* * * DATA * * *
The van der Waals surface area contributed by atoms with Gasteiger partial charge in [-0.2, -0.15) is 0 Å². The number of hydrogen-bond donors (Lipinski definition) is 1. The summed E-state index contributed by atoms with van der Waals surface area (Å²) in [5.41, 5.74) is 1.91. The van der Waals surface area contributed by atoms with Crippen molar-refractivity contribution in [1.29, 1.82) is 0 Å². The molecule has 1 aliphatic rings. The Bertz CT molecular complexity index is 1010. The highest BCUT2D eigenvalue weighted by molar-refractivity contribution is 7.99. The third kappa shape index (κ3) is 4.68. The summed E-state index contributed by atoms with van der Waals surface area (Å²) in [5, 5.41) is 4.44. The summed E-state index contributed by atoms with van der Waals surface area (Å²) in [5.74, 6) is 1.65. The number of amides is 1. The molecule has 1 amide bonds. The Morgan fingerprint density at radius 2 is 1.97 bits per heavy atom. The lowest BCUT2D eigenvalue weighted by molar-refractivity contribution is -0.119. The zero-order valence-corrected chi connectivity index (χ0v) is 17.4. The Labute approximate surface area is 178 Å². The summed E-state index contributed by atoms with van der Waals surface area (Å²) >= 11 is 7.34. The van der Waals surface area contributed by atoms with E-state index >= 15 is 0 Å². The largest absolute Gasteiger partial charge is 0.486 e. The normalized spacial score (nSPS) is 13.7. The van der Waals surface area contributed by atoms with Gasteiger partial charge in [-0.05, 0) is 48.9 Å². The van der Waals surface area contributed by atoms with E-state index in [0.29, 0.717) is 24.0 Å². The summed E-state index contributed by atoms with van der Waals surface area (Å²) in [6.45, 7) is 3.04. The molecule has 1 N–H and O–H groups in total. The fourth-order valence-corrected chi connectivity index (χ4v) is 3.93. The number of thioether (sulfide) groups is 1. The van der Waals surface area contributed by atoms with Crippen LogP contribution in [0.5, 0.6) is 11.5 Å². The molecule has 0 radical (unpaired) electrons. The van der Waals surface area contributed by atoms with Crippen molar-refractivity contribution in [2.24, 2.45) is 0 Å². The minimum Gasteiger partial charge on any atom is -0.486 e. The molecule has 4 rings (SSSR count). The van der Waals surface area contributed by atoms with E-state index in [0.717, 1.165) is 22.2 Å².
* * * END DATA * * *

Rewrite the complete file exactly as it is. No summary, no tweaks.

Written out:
The van der Waals surface area contributed by atoms with Gasteiger partial charge in [-0.2, -0.15) is 0 Å². The number of hydrogen-bond donors (Lipinski definition) is 1. The summed E-state index contributed by atoms with van der Waals surface area (Å²) in [5.41, 5.74) is 1.91. The van der Waals surface area contributed by atoms with Crippen molar-refractivity contribution in [1.29, 1.82) is 0 Å². The molecule has 1 aliphatic rings. The Bertz CT molecular complexity index is 1010. The highest BCUT2D eigenvalue weighted by molar-refractivity contribution is 7.99. The third kappa shape index (κ3) is 4.68. The summed E-state index contributed by atoms with van der Waals surface area (Å²) in [5, 5.41) is 4.44. The summed E-state index contributed by atoms with van der Waals surface area (Å²) in [5.74, 6) is 1.65. The number of amides is 1. The molecule has 1 amide bonds. The Morgan fingerprint density at radius 2 is 1.97 bits per heavy atom. The lowest BCUT2D eigenvalue weighted by molar-refractivity contribution is -0.119. The zero-order valence-corrected chi connectivity index (χ0v) is 17.4. The Labute approximate surface area is 178 Å². The summed E-state index contributed by atoms with van der Waals surface area (Å²) >= 11 is 7.34. The van der Waals surface area contributed by atoms with E-state index >= 15 is 0 Å². The largest absolute Gasteiger partial charge is 0.486 e. The normalized spacial score (nSPS) is 13.7. The van der Waals surface area contributed by atoms with Gasteiger partial charge in [-0.05, 0) is 48.9 Å². The van der Waals surface area contributed by atoms with E-state index in [0.29, 0.717) is 24.0 Å². The summed E-state index contributed by atoms with van der Waals surface area (Å²) in [6.45, 7) is 3.04. The molecule has 1 N–H and O–H groups in total. The fourth-order valence-corrected chi connectivity index (χ4v) is 3.93. The number of thioether (sulfide) groups is 1. The van der Waals surface area contributed by atoms with Crippen LogP contribution in [0.5, 0.6) is 11.5 Å². The molecule has 0 radical (unpaired) electrons. The van der Waals surface area contributed by atoms with Crippen molar-refractivity contribution in [2.24, 2.45) is 0 Å². The minimum Gasteiger partial charge on any atom is -0.486 e. The molecule has 4 rings (SSSR count). The van der Waals surface area contributed by atoms with E-state index in [0.717, 1.165) is 22.2 Å².